good sign that the global deployment status of RPKI rises gradually,
   and with its further evolution, the global adoption rate of RPKI
   should achieve a faster growth.

2.  Terminology

   The key words "MUST", "MUST NOT", "REQUIRED", "SHALL", "SHALL NOT",
   "SHOULD", "SHOULD NOT", "RECOMMENDED", "MAY", and "OPTIONAL" in this
   document are to be interpreted as described in [RFC2119].

3.  Considerations of RPKI Deployment

   During the process of incremental deployment of RPKI, several
   technical problems have appeared and others may appear.  In this
   section, we attempt to collect and analyze the problems that seem
   most critical.

3.1.  More than One TA

   A TA (Trust Anchor) is an authoritative entity represented by a
   public key and its associated data [RFC5914].  The public key is used
   to verify digital signatures and the associated data describes the
   types of information and actions for which the TA is authoritative.
   There are multiple TAs in the RPKI architecture today, for example,
   the five RIRs are generally viewed as default TAs.

   With more than one TA, there is no technical mechanism to prevent two
   or more TAs from asserting control over the same set of INRs
   accidentally or maliciously, which means that certificates might be
   issued for allocations of the overlapping INRs.  This, in turn, may
   lead to inconsistent and conflicting assertions about to whom the
   specific INRs have been allocated.  This kind of problem obviously
   may cause resource conflicts on the Internet.




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3.2.  Problems of CAs

3.2.1.  Operational Errors

   Operatioanl errors by CAs are inevitable and may cause significant
   impact on Internet routing.  Thus such errors by CAs in RPKI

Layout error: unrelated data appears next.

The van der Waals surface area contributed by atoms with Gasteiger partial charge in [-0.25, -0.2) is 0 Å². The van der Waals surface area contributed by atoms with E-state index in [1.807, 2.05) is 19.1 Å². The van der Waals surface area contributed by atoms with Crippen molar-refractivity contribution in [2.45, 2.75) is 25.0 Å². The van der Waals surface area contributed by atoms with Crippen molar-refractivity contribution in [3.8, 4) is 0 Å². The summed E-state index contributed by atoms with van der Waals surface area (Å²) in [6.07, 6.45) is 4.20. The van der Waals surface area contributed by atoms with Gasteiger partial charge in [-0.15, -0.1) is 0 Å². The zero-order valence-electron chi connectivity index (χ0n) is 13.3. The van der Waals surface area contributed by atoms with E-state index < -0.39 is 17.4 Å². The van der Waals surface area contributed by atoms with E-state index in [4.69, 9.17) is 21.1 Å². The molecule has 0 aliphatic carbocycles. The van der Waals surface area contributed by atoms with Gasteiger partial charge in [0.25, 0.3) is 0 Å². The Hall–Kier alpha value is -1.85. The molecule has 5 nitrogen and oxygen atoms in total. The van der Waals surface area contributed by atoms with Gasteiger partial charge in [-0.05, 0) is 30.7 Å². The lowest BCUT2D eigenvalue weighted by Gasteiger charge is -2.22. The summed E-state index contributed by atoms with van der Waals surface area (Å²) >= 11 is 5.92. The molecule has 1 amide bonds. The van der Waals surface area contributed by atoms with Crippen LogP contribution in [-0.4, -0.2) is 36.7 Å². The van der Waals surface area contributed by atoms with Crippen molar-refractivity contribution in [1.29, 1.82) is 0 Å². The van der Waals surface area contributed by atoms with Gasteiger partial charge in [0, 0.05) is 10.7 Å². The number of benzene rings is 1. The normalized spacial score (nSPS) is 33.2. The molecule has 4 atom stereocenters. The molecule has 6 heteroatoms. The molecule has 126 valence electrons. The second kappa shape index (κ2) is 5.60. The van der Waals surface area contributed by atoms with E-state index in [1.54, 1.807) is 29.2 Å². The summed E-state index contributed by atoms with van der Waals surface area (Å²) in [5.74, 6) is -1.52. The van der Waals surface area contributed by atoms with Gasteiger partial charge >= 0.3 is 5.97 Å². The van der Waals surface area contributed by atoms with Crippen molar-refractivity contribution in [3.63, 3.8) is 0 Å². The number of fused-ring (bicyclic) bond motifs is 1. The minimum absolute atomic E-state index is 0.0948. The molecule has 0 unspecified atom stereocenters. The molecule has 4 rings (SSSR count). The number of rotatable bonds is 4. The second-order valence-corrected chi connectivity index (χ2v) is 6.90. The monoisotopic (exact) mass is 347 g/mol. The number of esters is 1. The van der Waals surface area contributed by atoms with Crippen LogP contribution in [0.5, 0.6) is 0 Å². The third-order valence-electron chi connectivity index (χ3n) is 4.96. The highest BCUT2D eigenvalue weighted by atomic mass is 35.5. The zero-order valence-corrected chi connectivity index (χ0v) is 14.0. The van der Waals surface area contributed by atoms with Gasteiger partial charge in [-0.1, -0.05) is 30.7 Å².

constitute a risk to widespread deployment.

   Operatioanl errors by CAs in the RPKI may lead to serious
   consequences similar to those caused by malicious attacks (black-hole
   routes, traffic interception, and denial-of-service attacks).  For
   example, an error in using a ROA (such as adding a new erroneous ROA
   or whacking an existing ROA) may cause all routes covered by the
   (original) ROA to become invalid (or to assume an "unknown" security
   status [RFC6483]).  Note that, if the old validating ROA still
   matches (not just covers) the announce prefix, the announcement will
   still be marked as valid.

3.2.2.  Unilateral Resource Revocation

   In the RPKI architecture, there is a risk that CAs have the power to
   unilaterally revoke the INRs that have been allocated to their
   descendants, e.g., by revoking corresponding CA certificates
   [RFC6480].

   This is a natural aspect of PKIs and it is a necessary capability for
   CAs as they manage re-allocation of resources within their domains.
   However, if revocation occurs accidentally, or because the CA has
   been compelled by authorities, the results can be significant.
   Specifically, all RPs will view the origin assertions by the CA (and
   its descendants) to be not found.  This may cause ISPs to
   depreference routes to the affected prefixes.

3.3.  Mirror World Attacks

   In mirror world attacks, a malicious CA presents one view of the RPKI
   repository (that it manages) to some RPs, and a different view to
   others.  (Because repository data may be cached by ISPs, it may not
   be possible for a malicious CA to provide erroneous results to a
   narrowly targeted set of RPs.)

   Since a CA in the RPKI controls everything in its own repository, it
   may be easy for a malicious CA to perform such a attack.  For
   example, a malicious CA presents the correct view of its repository
   to some RPs, but a forged view (e.g., the CA adds a specific,
   erroneous ROA) to the others.  When these deceived RPs offer their
   validation results to BGP routers, the routers may abandon the




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   legitimate routes that are considered to be invalid according to the
   (erroneous) validation results they have received.

3.4.  Data Synchronization

   It is required in [RFC6480] that all repositories must be accessible